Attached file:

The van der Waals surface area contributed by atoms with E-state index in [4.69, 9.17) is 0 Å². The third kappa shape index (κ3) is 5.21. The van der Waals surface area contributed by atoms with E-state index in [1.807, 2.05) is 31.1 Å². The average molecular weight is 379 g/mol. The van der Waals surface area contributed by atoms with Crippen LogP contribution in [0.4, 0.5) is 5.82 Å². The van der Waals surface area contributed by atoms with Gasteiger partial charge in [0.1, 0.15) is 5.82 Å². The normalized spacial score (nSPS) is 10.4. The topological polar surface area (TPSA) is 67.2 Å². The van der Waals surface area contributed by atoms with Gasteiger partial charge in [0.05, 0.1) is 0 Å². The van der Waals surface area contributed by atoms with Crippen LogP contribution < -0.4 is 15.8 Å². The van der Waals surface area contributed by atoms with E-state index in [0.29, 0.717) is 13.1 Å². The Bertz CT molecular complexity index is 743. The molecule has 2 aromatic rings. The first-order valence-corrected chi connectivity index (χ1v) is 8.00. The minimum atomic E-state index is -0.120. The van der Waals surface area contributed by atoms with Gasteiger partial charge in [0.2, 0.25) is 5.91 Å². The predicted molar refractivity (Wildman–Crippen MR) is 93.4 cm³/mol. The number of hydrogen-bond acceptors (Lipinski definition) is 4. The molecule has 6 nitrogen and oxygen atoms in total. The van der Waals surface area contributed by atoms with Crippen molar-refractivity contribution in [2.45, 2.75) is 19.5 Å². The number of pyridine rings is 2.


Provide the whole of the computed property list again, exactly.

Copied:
The van der Waals surface area contributed by atoms with E-state index in [4.69, 9.17) is 0 Å². The third kappa shape index (κ3) is 5.21. The van der Waals surface area contributed by atoms with E-state index in [1.807, 2.05) is 31.1 Å². The average molecular weight is 379 g/mol. The van der Waals surface area contributed by atoms with Crippen LogP contribution in [0.4, 0.5) is 5.82 Å². The van der Waals surface area contributed by atoms with Gasteiger partial charge in [0.1, 0.15) is 5.82 Å². The normalized spacial score (nSPS) is 10.4. The topological polar surface area (TPSA) is 67.2 Å². The van der Waals surface area contributed by atoms with Gasteiger partial charge in [0.05, 0.1) is 0 Å². The van der Waals surface area contributed by atoms with Crippen LogP contribution < -0.4 is 15.8 Å². The van der Waals surface area contributed by atoms with E-state index in [0.29, 0.717) is 13.1 Å². The Bertz CT molecular complexity index is 743. The molecule has 2 aromatic rings. The first-order valence-corrected chi connectivity index (χ1v) is 8.00. The minimum atomic E-state index is -0.120. The van der Waals surface area contributed by atoms with Gasteiger partial charge in [0.2, 0.25) is 5.91 Å². The predicted molar refractivity (Wildman–Crippen MR) is 93.4 cm³/mol. The number of hydrogen-bond acceptors (Lipinski definition) is 4. The molecule has 6 nitrogen and oxygen atoms in total. The van der Waals surface area contributed by atoms with Crippen molar-refractivity contribution in [2.45, 2.75) is 19.5 Å². The number of pyridine rings is 2.